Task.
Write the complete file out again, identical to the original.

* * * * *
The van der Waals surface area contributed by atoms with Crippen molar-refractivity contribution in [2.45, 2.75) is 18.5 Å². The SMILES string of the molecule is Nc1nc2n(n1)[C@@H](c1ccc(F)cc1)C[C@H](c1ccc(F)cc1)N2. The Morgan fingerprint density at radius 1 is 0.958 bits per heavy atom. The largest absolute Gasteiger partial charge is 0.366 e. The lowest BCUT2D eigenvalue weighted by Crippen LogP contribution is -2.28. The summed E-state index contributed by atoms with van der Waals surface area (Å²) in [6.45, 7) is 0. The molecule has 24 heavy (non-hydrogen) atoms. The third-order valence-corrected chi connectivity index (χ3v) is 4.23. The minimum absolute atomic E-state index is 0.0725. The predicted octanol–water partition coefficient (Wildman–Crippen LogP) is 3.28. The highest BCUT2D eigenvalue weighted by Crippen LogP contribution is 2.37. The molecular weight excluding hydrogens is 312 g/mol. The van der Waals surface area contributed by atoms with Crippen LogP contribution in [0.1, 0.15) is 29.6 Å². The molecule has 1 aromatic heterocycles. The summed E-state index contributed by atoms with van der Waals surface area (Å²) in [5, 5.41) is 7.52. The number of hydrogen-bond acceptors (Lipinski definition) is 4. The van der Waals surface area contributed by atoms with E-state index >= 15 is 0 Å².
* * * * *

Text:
The van der Waals surface area contributed by atoms with Crippen molar-refractivity contribution in [2.45, 2.75) is 18.5 Å². The SMILES string of the molecule is Nc1nc2n(n1)[C@@H](c1ccc(F)cc1)C[C@H](c1ccc(F)cc1)N2. The Morgan fingerprint density at radius 1 is 0.958 bits per heavy atom. The largest absolute Gasteiger partial charge is 0.366 e. The lowest BCUT2D eigenvalue weighted by Crippen LogP contribution is -2.28. The summed E-state index contributed by atoms with van der Waals surface area (Å²) in [6.45, 7) is 0. The molecule has 24 heavy (non-hydrogen) atoms. The third-order valence-corrected chi connectivity index (χ3v) is 4.23. The minimum absolute atomic E-state index is 0.0725. The predicted octanol–water partition coefficient (Wildman–Crippen LogP) is 3.28. The highest BCUT2D eigenvalue weighted by Crippen LogP contribution is 2.37. The molecular weight excluding hydrogens is 312 g/mol. The van der Waals surface area contributed by atoms with Crippen LogP contribution in [0.1, 0.15) is 29.6 Å². The molecule has 1 aromatic heterocycles. The summed E-state index contributed by atoms with van der Waals surface area (Å²) in [5, 5.41) is 7.52. The number of hydrogen-bond acceptors (Lipinski definition) is 4. The van der Waals surface area contributed by atoms with E-state index >= 15 is 0 Å².